Ivanka Trump’s upcoming (May 2017) book, “Women who work: Rewriting the Rules for Success” contains an unwritten message for the demographic mean 53-year-old male OSH pro: “you need to change with the times.”
Per the “Economic Report of the President,” transmitted to the Congress, February 2015:
- In 2013, women accounted for 46.9 percent of all workers and 44.1 percent of all hours worked
- About two-thirds of occupations in 1970 were 80 percent or more male; today, about 40 percent of occupations fall into that category
- More than 40 percent of new mothers are now the sole or primary source of income for household.
Ivanka fits into the above.
Technology is transforming women’s role in society in disruptive but eventually productive ways. The global Women’s March, the day after Donald Trump became president, began with a single Facebook post. Technology is reshaping women’s role in the workplace.
CES, formerly known as the Consumer Electronic Show, celebrated its 50th anniversary January 2017 in Vegas with more than 165,000 attendees. CES exhibits can be mined to spot societal and business trends. “Baby Tech: Health, Safety and On-the-Go,” launched at CES 2016, is a prime example. Baby Tech, a $23-billion annual market that targets the four million babies born annually in the U.S., commands its own area within CES, almost as large as the entire show back in 1967.
Wearable technology at CES 2017 includes monitors that track fetal heart beats (links to phone so family and friends can listen, too); monitors that measure strength and frequency of contractions and so much more. Time away from the job to pump breast milk? Not anymore. At $430, Willow Breast Pump fits discreetly under a bra to silently pump breast milk while the mother multitasks. At normal break time, remove and store the collection bag in a cooler. Ever heard of baby noise and VOC monitors? They were at CES17.
Millennials make their mark
More than 80 percent of babies are born to Millennials and this demographic embraces technology and uses it in ways never imagined by their parents. Millennials use apps linking to social media so that concerns and Q&A may be shared with thousands, tens-of-thousands of other women going through pregnancy.
Recent research asserts that pregnancy apps “may empower and inform women so that they take more responsibility for their health, but the quality of the information offered is often dubious and may supplant professional advice.” Dubious information or not, the majority (56 percent) of first-time moms said pregnancy apps provide valuable information.
Baby Tech’s rise comes at a critical time for employers and their workers. This question appears in the PHR®/SPHR® Professional in Human Resources Certification Study Guide, Fourth Edition, 2012:
What is an employer’s responsibility when workplace conditions pose a threat to an unborn child?
- Do nothing. It is up to employees to protect their unborn children.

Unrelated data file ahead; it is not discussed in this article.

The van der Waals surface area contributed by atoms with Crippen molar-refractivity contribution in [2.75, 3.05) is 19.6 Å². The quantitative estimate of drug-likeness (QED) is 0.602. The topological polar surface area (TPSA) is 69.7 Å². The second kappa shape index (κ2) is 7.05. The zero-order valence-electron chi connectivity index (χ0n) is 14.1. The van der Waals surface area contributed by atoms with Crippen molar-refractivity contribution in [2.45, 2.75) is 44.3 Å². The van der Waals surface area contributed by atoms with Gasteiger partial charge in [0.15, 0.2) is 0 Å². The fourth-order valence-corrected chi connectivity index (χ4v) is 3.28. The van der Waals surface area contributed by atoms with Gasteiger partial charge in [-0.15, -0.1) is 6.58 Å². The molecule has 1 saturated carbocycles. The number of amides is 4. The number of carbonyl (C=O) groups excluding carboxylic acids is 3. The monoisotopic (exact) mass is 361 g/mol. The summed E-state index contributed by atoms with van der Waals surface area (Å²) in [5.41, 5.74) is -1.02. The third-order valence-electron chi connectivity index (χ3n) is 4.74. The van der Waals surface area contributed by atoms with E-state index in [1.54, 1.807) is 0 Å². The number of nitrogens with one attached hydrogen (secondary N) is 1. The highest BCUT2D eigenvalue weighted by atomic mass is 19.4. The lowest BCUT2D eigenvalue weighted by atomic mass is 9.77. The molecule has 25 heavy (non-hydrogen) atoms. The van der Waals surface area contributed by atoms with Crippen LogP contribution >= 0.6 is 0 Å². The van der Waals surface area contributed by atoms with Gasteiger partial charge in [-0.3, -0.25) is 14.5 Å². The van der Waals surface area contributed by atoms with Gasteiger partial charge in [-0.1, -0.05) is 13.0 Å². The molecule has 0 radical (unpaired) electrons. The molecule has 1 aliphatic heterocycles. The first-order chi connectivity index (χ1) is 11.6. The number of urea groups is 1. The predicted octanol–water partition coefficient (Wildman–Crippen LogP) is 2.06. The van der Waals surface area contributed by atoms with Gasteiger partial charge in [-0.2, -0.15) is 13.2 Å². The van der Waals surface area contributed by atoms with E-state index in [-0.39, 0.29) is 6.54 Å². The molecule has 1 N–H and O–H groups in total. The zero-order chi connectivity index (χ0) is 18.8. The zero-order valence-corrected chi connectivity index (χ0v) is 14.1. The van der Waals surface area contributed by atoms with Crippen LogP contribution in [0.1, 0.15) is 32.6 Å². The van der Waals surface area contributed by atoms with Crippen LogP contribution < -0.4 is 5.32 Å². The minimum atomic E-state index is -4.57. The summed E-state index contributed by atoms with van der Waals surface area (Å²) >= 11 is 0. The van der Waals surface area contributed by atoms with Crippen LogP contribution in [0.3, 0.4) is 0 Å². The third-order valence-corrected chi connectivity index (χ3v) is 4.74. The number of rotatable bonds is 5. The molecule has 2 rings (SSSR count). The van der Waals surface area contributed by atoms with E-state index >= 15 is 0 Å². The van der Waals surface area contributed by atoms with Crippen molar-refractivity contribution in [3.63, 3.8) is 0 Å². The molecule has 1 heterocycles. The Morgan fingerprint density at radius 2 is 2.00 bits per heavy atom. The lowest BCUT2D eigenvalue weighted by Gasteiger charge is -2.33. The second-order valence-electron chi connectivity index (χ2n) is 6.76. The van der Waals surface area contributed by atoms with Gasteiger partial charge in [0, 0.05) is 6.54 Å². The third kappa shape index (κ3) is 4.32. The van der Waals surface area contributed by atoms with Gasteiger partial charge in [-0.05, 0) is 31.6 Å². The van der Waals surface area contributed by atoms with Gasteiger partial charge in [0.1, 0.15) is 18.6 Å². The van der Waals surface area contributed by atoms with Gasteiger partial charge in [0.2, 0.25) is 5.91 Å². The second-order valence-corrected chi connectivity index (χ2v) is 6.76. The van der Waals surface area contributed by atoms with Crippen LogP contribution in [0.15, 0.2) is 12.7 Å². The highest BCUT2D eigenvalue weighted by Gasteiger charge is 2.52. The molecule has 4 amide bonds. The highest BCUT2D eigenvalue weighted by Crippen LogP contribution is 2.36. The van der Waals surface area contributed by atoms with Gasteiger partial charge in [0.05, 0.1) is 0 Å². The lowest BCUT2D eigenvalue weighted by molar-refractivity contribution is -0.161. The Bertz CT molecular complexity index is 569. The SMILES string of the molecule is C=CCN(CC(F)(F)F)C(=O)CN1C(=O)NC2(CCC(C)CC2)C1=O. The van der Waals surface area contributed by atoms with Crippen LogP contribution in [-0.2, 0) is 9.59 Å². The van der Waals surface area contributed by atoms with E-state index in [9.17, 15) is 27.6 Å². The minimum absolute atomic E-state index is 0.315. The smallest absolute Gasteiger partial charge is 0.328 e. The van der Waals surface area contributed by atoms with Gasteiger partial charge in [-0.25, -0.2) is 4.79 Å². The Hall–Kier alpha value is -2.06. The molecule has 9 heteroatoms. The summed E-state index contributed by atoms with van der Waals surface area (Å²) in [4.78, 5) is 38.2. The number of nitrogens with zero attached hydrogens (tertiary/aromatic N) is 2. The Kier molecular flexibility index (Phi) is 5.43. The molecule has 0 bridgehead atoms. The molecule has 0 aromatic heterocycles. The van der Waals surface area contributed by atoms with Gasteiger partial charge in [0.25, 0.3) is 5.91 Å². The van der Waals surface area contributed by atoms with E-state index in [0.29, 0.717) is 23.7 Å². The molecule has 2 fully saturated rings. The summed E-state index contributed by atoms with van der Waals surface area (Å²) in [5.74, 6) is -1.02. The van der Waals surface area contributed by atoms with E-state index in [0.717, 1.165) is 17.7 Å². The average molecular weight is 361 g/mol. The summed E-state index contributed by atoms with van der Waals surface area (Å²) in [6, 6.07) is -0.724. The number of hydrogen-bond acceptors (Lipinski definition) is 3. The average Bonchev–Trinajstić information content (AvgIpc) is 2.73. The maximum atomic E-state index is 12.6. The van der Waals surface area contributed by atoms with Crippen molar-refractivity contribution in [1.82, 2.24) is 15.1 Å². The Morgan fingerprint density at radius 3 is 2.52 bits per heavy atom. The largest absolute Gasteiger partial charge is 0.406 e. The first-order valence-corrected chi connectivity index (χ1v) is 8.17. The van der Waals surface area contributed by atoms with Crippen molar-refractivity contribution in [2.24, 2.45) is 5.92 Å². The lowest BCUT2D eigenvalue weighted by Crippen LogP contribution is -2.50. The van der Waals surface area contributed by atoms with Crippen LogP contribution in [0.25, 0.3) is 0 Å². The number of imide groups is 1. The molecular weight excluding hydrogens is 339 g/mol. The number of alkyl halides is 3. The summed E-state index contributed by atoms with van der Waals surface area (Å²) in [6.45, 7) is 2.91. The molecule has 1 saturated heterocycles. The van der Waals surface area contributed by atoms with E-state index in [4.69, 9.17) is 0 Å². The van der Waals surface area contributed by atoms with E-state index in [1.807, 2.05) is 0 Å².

- Move employee into a different job that does not pose a threat to the unborn child.
- Advise the employee of the potential threat, and allow the employee to make the decision.
- Allow only sterile employees to work in jobs that pose a threat to unborn children.
Reluctance to engage
OSH pros remain reluctant to engage the correct answer above. To support the correct answer in the HR question, a Millennial graduate student at the University of Toledo, created and beta-tested the pregnancy app “First 9” within a thesis successfully defended in late-2016. The learning app helps pregnant workers recognize, evaluate and control risks when their employer is reluctant to accept this responsibility.
With the First 9 app, women at work may conduct baseline risk assessments to identify a risk, how and when to apply the DNEL to protect from risk exposure, why safe lifts during pregnancy must range from 36-0 lbs., why noise must be measured on the “C” scale and not “A,” limits for temperatures extremes, biological exposures, radiation (EMFs and solar, too), breastfeeding safety, various aspects of pregnancy and more.
First 9 joins the growing number of pregnancy “threats” apps to help women make safe and healthy choices. Threats apps and other Baby Tech tools support unmet needs and will help rewrite workplace safety rules.
ISHN 2017 “EHS State of the Nation” finds that technology is a hot topic among OSH pros. Technology’s influence is disrupting when unanticipated. Applying organizational context in ISO standards, particularly upcoming ISO 45001 in late-2017, supports decision-making when issues such as technology impact the workplace. The values, attitudes and beliefs of internal and external stakeholders, influenced by technology or whatever, must be understood.
It’s a Millennial-world now. Older pros must change with the times. Riding out change until
retirement is impractical given the speed of adoptive technology.